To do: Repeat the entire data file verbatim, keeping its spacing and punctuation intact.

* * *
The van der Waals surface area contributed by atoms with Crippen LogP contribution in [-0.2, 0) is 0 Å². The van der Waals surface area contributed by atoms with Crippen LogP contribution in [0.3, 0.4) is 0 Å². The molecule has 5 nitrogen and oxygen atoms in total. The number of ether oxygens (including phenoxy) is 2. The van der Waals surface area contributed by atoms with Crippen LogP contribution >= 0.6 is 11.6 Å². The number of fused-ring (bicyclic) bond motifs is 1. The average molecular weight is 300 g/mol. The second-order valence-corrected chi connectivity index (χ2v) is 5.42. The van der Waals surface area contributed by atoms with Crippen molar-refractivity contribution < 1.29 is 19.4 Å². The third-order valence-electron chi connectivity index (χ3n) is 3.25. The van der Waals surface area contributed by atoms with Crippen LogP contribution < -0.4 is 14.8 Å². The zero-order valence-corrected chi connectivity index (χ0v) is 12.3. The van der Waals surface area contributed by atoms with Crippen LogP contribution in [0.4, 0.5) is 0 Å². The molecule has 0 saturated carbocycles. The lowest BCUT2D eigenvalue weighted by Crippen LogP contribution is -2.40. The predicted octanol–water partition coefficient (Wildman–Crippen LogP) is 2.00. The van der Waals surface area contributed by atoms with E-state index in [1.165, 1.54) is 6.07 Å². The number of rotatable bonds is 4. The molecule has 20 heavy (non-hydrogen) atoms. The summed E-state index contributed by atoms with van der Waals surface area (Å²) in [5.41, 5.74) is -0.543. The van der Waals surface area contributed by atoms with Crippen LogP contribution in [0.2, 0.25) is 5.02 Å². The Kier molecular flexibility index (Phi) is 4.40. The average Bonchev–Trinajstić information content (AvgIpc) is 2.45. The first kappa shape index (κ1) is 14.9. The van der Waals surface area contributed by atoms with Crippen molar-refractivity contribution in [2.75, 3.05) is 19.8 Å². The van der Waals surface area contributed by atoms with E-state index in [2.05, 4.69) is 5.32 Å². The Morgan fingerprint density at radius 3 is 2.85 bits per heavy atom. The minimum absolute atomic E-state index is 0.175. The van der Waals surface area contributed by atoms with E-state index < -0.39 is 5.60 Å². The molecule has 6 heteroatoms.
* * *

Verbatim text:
The van der Waals surface area contributed by atoms with Crippen LogP contribution in [-0.2, 0) is 0 Å². The van der Waals surface area contributed by atoms with Crippen LogP contribution in [0.3, 0.4) is 0 Å². The molecule has 5 nitrogen and oxygen atoms in total. The number of ether oxygens (including phenoxy) is 2. The van der Waals surface area contributed by atoms with Crippen LogP contribution >= 0.6 is 11.6 Å². The number of fused-ring (bicyclic) bond motifs is 1. The average molecular weight is 300 g/mol. The second-order valence-corrected chi connectivity index (χ2v) is 5.42. The van der Waals surface area contributed by atoms with Crippen molar-refractivity contribution < 1.29 is 19.4 Å². The third-order valence-electron chi connectivity index (χ3n) is 3.25. The van der Waals surface area contributed by atoms with Crippen LogP contribution < -0.4 is 14.8 Å². The zero-order valence-corrected chi connectivity index (χ0v) is 12.3. The van der Waals surface area contributed by atoms with Crippen LogP contribution in [0.4, 0.5) is 0 Å². The molecule has 0 saturated carbocycles. The lowest BCUT2D eigenvalue weighted by Crippen LogP contribution is -2.40. The predicted octanol–water partition coefficient (Wildman–Crippen LogP) is 2.00. The van der Waals surface area contributed by atoms with E-state index in [1.165, 1.54) is 6.07 Å². The number of rotatable bonds is 4. The molecule has 20 heavy (non-hydrogen) atoms. The summed E-state index contributed by atoms with van der Waals surface area (Å²) in [5.41, 5.74) is -0.543. The van der Waals surface area contributed by atoms with Crippen LogP contribution in [0.2, 0.25) is 5.02 Å². The Kier molecular flexibility index (Phi) is 4.40. The average Bonchev–Trinajstić information content (AvgIpc) is 2.45. The first kappa shape index (κ1) is 14.9. The van der Waals surface area contributed by atoms with Crippen molar-refractivity contribution in [2.75, 3.05) is 19.8 Å². The van der Waals surface area contributed by atoms with E-state index in [2.05, 4.69) is 5.32 Å². The Morgan fingerprint density at radius 3 is 2.85 bits per heavy atom. The minimum absolute atomic E-state index is 0.175. The van der Waals surface area contributed by atoms with E-state index < -0.39 is 5.60 Å². The molecule has 6 heteroatoms.